Kevin Sells, now retired and living in Tucson, Arizona, made the trip east this year to renew his connection to Setauket and to be with the cousins and other relatives he usually communicates with from a distance. Kevin’s cousin, Helen Sells, who suggested Kevin come to this year’s powwow said he and I should meet as he is a fellow family historian who spent a lot of time in Setauket when he was growing up. Helen introduced me to Kevin, and we spent a few hours together around Setauket, in the Chicken Hill exhibit at the Three Village Historical Society History Center and at the Three Village Community Trust’s rubber factory houses.

Kevin commented while viewing the Chicken Hill exhibit, “The biggest part of it I remember is my great-aunt Mamie, my grandfather’s sister.” He remembered Mrs. Hart lived in a big old house just a few yards south of 25A along Old Town Road. “The place, it wasn’t as sturdy as it could have been but the place was full of love — of laughter … My mother used to tell me stories, my mother — all my aunts and uncles — used to tell me stories about how as soon as school let out over in [Bridgeport] Connecticut, all the parents got their kids together and marched them down to the ferry, which my great-grandfather worked on for many years. His name was John E. Sells, everyone around here knew him as Dass … He worked on the ferry for 25 or 30 years. So all the kids, they get shoved up the gangplank onto the ferry and great-grandpa was there to make sure they behaved and no one fell over the side and so on and so forth. And we had another family member … who had a cab company. They’d be two taxis to meet the kids when he herded them down the gangplank … we’re talking about 15-20 kids … everybody piled into that one little house … parents would come over on the weekend. That was always a great thing.”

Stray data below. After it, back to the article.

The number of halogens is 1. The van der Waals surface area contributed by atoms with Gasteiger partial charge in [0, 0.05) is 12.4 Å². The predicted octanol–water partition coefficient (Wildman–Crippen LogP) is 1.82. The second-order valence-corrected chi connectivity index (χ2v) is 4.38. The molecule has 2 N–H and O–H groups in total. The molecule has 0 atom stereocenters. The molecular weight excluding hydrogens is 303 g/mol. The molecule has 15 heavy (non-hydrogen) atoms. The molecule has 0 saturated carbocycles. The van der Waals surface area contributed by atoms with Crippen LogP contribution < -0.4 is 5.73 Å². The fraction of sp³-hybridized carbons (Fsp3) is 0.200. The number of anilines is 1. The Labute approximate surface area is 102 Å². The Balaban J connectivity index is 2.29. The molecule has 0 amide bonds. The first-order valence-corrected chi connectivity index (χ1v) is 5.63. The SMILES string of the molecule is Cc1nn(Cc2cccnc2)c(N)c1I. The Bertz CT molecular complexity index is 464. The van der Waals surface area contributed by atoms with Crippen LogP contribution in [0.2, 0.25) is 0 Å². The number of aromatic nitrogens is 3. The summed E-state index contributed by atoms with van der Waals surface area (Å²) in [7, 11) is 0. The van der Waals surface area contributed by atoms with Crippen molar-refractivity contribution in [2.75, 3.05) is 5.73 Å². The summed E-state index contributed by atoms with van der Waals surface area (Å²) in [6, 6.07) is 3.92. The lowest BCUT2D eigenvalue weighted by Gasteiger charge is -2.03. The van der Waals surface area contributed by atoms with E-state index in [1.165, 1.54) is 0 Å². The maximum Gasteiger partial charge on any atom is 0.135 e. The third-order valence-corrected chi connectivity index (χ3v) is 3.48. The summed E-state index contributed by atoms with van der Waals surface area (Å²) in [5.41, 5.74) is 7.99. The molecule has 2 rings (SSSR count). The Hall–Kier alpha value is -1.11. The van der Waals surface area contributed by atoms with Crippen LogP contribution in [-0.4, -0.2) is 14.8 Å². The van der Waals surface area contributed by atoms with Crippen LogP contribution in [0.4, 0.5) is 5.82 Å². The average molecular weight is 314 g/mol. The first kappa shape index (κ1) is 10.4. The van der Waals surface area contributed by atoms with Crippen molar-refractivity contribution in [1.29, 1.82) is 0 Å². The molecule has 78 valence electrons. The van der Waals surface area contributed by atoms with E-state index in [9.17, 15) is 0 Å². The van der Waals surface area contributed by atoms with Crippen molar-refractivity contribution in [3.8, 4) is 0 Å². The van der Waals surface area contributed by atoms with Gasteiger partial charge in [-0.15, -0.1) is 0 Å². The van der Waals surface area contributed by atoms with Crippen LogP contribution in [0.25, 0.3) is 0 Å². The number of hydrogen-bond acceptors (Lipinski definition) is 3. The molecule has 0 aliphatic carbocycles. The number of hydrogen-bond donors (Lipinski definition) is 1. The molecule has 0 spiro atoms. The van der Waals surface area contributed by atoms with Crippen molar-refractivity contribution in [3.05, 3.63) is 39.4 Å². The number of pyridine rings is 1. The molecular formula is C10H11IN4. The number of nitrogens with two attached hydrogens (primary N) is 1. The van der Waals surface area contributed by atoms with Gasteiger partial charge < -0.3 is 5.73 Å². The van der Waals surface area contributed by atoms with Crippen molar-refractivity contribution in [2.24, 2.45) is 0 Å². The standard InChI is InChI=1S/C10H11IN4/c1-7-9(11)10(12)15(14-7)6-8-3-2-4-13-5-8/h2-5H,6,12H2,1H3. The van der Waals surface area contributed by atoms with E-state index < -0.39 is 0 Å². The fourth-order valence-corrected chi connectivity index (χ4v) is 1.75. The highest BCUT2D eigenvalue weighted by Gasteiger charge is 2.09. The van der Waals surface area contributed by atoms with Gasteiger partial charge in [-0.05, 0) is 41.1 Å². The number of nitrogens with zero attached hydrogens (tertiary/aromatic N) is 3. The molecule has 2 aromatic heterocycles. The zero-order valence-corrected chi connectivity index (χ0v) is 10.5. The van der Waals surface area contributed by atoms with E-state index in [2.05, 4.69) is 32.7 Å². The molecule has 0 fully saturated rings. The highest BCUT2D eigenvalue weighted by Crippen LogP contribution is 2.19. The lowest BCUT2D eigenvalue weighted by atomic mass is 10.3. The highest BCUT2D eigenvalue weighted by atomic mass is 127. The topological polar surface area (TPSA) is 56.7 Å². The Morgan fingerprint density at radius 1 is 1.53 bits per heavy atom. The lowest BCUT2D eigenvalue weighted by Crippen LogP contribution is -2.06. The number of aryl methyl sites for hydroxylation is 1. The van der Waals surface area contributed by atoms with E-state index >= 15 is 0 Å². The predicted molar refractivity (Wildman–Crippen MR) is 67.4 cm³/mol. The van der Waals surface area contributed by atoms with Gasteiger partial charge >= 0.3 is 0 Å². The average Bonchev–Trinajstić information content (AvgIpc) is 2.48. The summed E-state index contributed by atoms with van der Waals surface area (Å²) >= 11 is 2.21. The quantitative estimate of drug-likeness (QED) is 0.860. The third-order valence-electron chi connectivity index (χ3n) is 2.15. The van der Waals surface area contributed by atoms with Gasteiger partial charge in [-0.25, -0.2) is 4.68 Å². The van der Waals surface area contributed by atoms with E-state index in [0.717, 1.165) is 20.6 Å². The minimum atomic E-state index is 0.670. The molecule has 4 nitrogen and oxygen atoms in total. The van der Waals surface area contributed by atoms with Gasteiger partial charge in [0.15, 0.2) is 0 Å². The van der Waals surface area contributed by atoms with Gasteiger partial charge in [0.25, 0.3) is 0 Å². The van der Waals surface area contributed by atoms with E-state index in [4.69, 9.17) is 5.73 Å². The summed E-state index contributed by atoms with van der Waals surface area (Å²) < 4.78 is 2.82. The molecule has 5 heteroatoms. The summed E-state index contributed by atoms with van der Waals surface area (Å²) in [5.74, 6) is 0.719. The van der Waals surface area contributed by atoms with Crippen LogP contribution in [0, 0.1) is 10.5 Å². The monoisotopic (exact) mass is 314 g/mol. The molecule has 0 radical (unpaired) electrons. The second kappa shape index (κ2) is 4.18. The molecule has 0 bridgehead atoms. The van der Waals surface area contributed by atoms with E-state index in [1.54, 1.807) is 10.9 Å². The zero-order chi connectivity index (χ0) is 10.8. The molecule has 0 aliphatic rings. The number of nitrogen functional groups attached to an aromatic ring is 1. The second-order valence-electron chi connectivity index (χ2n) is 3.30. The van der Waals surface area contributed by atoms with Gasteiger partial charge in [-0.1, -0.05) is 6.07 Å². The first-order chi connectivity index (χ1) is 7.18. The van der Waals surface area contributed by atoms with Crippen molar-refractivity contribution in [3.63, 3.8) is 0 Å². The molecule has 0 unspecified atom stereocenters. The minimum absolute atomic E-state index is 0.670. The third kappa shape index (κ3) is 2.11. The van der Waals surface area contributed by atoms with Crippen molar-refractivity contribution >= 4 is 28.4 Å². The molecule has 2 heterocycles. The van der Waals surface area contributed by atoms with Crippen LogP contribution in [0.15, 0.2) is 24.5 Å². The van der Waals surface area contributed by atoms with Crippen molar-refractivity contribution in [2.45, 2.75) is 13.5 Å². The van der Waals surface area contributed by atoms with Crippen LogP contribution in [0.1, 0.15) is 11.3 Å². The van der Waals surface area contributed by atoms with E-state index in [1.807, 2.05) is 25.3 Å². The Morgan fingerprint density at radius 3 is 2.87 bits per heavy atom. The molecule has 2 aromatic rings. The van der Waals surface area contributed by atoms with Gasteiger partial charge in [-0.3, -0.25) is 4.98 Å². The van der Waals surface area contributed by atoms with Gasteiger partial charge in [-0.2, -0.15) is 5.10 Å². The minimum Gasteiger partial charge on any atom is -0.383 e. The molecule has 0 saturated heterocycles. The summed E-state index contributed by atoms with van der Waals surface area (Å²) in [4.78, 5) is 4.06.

Painting of Sarah Ann Sells by Ray Tyler in the Chicken Hill exhibit at the Three Village Historical Society.

He noted they would always come over for the Hart-Sells reunion as well. “We’d all meet at the hall. The hall was in pretty good shape at that time. There’d be just hundreds of us that would show up and all us kids would run around. Eventually we’d all end up running up and down the hill of Laurel Hill Cemetery.”